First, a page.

Try to find out what therapies work the best for ptsd, how long of a duration does it take to heal, ballpark for PTSD and then for C-PTSD

    no answers are available for us

    Therapy is set up more for insurance companies and therapist to schedule and get paid over the long run

    Healing is not the most important thing

    That is depressing

    It is one of the only professional careers that you can be a total failure and have a financially great career.

    You get paid if you do not heal anyone

    Seems the therapists who help people heal should be rewarded

    Therapy should be a results oriented profession

  4. Posted by rudid96 on November 2, 2020 at 3:14 pm

    Well said Marty. Therapists and TV Weather reporters are two professions that the public seems to have a high tolerance for ineptitude.

  5. I think there are many therapists who should of gone into research.

    Just because you get a degree is psychology, does not mean you have any skill as a therapist.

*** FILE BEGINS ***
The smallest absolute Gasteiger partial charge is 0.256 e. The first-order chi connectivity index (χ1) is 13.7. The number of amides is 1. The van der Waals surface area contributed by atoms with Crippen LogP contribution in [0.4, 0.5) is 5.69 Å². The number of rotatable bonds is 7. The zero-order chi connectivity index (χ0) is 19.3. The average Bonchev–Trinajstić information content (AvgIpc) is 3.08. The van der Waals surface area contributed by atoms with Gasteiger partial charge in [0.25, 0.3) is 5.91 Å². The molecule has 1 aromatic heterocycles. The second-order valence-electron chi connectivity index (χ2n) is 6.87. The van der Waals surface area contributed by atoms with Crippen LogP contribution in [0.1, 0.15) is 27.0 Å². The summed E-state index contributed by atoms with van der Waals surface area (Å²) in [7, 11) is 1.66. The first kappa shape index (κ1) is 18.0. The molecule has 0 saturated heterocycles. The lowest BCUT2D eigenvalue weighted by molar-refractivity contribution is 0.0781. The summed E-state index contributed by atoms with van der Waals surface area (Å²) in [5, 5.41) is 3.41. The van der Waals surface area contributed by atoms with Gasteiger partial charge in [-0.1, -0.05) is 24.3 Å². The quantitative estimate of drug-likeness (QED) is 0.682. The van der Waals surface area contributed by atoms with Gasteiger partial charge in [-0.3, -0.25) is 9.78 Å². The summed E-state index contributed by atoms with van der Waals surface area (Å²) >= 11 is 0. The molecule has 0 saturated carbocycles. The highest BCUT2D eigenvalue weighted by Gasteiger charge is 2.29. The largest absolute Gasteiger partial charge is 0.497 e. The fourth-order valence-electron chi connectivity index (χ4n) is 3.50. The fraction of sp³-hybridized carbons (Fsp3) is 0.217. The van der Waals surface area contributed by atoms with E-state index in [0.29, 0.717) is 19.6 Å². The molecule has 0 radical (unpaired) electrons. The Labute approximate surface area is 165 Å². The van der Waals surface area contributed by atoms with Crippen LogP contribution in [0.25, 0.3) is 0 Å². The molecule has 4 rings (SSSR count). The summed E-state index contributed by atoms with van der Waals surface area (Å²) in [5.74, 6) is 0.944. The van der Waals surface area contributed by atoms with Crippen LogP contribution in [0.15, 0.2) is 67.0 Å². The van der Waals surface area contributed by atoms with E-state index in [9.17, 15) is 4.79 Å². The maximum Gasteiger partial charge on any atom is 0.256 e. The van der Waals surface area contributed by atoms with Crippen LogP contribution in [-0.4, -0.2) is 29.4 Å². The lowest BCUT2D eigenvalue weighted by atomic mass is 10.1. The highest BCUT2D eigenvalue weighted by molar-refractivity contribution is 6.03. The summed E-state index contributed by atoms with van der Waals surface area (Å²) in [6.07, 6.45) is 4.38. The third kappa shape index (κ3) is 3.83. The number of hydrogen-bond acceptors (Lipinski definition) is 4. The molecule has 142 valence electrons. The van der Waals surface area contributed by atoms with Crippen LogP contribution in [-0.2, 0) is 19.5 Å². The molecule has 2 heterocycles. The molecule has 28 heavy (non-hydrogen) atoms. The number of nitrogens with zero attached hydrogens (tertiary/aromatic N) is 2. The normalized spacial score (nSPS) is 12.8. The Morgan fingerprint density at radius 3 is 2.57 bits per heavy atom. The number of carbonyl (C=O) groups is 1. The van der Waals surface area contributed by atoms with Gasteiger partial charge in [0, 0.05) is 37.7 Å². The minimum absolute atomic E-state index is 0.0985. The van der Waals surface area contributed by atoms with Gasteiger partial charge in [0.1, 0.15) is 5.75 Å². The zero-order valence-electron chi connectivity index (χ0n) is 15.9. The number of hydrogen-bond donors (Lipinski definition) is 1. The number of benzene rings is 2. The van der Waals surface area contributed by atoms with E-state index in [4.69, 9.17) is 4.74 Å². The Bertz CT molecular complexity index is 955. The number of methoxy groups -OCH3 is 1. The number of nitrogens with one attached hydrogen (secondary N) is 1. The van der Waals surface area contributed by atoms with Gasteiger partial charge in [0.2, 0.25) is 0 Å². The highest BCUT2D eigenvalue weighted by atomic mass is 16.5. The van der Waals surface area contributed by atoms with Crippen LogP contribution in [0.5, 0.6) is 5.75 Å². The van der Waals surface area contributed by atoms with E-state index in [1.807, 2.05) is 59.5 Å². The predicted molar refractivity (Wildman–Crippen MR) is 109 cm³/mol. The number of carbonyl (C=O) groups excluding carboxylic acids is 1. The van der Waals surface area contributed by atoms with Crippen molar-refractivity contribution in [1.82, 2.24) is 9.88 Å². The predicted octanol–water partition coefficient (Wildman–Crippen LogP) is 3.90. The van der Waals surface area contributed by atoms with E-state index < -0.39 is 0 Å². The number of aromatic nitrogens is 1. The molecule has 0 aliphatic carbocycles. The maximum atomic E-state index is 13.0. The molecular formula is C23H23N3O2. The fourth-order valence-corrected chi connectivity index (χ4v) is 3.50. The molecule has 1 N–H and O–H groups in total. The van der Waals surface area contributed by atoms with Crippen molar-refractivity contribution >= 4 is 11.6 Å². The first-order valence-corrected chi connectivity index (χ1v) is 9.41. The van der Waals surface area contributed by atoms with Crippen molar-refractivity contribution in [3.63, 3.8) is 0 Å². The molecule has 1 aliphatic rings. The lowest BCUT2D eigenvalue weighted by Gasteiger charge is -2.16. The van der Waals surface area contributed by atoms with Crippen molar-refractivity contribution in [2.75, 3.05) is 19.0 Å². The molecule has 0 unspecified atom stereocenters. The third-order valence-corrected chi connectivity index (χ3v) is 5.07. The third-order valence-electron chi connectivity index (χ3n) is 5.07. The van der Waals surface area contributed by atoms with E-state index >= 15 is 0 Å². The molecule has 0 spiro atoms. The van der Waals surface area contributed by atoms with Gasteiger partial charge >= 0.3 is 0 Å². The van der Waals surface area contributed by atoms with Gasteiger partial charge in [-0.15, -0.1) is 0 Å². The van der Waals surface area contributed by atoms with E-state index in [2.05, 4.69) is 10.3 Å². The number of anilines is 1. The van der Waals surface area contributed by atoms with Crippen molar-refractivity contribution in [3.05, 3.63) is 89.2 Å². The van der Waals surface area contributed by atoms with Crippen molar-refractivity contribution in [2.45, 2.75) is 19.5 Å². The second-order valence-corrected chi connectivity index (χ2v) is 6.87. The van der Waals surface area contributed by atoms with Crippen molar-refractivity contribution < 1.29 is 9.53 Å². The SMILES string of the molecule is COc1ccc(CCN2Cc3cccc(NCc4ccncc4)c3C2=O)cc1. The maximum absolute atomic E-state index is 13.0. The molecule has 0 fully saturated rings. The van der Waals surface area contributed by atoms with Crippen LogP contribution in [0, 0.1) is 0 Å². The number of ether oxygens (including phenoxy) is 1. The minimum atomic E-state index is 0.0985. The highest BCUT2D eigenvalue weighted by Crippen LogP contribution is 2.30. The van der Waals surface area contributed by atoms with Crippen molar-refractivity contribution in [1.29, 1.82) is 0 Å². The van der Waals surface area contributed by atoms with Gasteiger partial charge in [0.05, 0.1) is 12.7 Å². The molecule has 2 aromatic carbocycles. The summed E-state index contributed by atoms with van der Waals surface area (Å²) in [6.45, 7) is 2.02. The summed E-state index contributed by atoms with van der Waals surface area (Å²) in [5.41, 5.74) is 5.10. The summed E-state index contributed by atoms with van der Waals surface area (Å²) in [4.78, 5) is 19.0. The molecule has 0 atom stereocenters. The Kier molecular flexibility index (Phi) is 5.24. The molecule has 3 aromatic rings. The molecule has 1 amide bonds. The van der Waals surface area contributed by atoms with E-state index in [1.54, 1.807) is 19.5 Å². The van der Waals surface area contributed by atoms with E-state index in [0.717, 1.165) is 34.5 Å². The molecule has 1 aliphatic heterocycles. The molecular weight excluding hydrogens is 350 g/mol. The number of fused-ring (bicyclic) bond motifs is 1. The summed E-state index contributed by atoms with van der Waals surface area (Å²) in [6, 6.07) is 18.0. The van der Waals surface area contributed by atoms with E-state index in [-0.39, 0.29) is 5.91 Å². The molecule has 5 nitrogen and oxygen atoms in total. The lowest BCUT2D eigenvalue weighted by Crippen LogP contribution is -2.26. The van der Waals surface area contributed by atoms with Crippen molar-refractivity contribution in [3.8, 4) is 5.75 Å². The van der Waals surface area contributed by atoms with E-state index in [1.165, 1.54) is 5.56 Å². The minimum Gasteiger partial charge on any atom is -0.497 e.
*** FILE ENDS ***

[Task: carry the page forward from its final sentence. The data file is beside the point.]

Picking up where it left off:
You can know all there is to know but have few people skills, no idea when or how to use your knowledge.

    You need timing and an ability to inspire your clients to take action, to do homework, to practice healing skills.

    That takes a confident therapist, well skilled and has a desire to help you heal.

    And then you must trust them or else we are wasting our time.

    And for us, damn, a therapist will not heal us.

    We will heal us with the direction and inspiration of our therapist

    And it is difficult to heal by yourself because ptsd is so irrational.